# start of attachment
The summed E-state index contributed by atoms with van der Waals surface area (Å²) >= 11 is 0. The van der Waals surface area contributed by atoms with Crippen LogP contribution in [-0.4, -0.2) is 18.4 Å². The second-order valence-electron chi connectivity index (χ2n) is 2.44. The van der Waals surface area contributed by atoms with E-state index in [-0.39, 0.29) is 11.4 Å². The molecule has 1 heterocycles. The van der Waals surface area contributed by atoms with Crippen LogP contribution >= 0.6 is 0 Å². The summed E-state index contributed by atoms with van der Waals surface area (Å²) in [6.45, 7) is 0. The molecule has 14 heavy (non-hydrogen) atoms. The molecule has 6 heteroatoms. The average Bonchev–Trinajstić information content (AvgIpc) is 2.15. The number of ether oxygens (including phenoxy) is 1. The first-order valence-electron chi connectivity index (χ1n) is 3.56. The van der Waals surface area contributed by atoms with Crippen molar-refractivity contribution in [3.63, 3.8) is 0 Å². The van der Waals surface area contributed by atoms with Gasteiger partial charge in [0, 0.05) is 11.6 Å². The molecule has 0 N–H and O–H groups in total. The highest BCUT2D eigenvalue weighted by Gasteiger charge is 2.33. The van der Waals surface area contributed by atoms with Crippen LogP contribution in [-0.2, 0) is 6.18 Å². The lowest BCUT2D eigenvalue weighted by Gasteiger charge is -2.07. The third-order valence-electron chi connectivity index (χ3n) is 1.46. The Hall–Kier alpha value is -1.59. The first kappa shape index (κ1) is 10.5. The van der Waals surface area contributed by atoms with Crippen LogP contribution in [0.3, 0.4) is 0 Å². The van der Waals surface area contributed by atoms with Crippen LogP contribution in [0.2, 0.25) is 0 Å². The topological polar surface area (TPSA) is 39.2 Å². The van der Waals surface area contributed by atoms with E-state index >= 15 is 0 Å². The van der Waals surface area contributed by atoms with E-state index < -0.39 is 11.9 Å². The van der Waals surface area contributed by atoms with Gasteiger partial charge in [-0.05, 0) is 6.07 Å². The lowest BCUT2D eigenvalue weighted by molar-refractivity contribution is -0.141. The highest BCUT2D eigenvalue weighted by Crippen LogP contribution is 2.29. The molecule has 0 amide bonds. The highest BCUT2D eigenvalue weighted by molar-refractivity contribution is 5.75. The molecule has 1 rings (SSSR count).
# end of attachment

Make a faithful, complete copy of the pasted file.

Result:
The summed E-state index contributed by atoms with van der Waals surface area (Å²) >= 11 is 0. The van der Waals surface area contributed by atoms with Crippen LogP contribution in [-0.4, -0.2) is 18.4 Å². The second-order valence-electron chi connectivity index (χ2n) is 2.44. The van der Waals surface area contributed by atoms with E-state index in [-0.39, 0.29) is 11.4 Å². The molecule has 1 heterocycles. The van der Waals surface area contributed by atoms with Crippen LogP contribution >= 0.6 is 0 Å². The summed E-state index contributed by atoms with van der Waals surface area (Å²) in [6.45, 7) is 0. The molecule has 14 heavy (non-hydrogen) atoms. The molecule has 6 heteroatoms. The average Bonchev–Trinajstić information content (AvgIpc) is 2.15. The number of ether oxygens (including phenoxy) is 1. The first-order valence-electron chi connectivity index (χ1n) is 3.56. The van der Waals surface area contributed by atoms with Crippen molar-refractivity contribution in [3.63, 3.8) is 0 Å². The van der Waals surface area contributed by atoms with Gasteiger partial charge in [0, 0.05) is 11.6 Å². The molecule has 0 N–H and O–H groups in total. The highest BCUT2D eigenvalue weighted by Gasteiger charge is 2.33. The van der Waals surface area contributed by atoms with Crippen LogP contribution in [-0.2, 0) is 6.18 Å². The lowest BCUT2D eigenvalue weighted by Gasteiger charge is -2.07. The third-order valence-electron chi connectivity index (χ3n) is 1.46. The Hall–Kier alpha value is -1.59. The first kappa shape index (κ1) is 10.5. The van der Waals surface area contributed by atoms with Crippen LogP contribution in [0.3, 0.4) is 0 Å². The van der Waals surface area contributed by atoms with Crippen LogP contribution in [0.2, 0.25) is 0 Å². The topological polar surface area (TPSA) is 39.2 Å². The van der Waals surface area contributed by atoms with E-state index >= 15 is 0 Å². The van der Waals surface area contributed by atoms with E-state index < -0.39 is 11.9 Å². The van der Waals surface area contributed by atoms with Gasteiger partial charge in [-0.05, 0) is 6.07 Å². The lowest BCUT2D eigenvalue weighted by molar-refractivity contribution is -0.141. The highest BCUT2D eigenvalue weighted by Crippen LogP contribution is 2.29. The molecule has 0 amide bonds. The highest BCUT2D eigenvalue weighted by molar-refractivity contribution is 5.75. The molecule has 1 rings (SSSR count).